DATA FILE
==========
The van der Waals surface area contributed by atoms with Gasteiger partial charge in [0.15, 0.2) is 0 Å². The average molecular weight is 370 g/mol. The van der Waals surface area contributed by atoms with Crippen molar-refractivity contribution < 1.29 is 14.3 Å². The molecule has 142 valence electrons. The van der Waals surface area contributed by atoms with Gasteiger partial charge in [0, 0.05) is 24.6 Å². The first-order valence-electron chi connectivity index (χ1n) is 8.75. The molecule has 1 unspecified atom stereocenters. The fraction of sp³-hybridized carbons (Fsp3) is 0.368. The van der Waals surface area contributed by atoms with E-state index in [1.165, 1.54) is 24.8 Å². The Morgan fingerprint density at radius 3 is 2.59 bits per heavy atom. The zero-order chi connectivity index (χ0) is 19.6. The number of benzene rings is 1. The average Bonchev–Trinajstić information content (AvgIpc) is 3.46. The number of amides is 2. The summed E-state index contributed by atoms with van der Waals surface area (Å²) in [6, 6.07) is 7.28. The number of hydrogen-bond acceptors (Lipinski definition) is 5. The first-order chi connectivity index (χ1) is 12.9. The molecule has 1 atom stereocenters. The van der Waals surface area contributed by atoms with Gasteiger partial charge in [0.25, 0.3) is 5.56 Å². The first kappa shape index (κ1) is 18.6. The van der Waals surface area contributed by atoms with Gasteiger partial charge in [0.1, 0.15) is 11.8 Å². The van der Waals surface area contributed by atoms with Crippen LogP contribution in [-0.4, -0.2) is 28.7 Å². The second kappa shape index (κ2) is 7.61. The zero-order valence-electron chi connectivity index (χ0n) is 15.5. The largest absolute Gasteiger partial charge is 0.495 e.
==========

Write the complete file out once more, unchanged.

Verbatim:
The van der Waals surface area contributed by atoms with Gasteiger partial charge in [0.15, 0.2) is 0 Å². The average molecular weight is 370 g/mol. The van der Waals surface area contributed by atoms with Crippen molar-refractivity contribution < 1.29 is 14.3 Å². The molecule has 142 valence electrons. The van der Waals surface area contributed by atoms with Gasteiger partial charge in [0, 0.05) is 24.6 Å². The first-order valence-electron chi connectivity index (χ1n) is 8.75. The molecule has 1 unspecified atom stereocenters. The fraction of sp³-hybridized carbons (Fsp3) is 0.368. The van der Waals surface area contributed by atoms with E-state index in [1.165, 1.54) is 24.8 Å². The Morgan fingerprint density at radius 3 is 2.59 bits per heavy atom. The zero-order chi connectivity index (χ0) is 19.6. The number of benzene rings is 1. The average Bonchev–Trinajstić information content (AvgIpc) is 3.46. The number of amides is 2. The summed E-state index contributed by atoms with van der Waals surface area (Å²) in [6, 6.07) is 7.28. The number of hydrogen-bond acceptors (Lipinski definition) is 5. The first-order chi connectivity index (χ1) is 12.9. The molecule has 1 atom stereocenters. The van der Waals surface area contributed by atoms with Gasteiger partial charge in [0.25, 0.3) is 5.56 Å². The first kappa shape index (κ1) is 18.6. The van der Waals surface area contributed by atoms with Gasteiger partial charge in [0.1, 0.15) is 11.8 Å². The van der Waals surface area contributed by atoms with Crippen LogP contribution in [-0.4, -0.2) is 28.7 Å². The second kappa shape index (κ2) is 7.61. The zero-order valence-electron chi connectivity index (χ0n) is 15.5. The largest absolute Gasteiger partial charge is 0.495 e.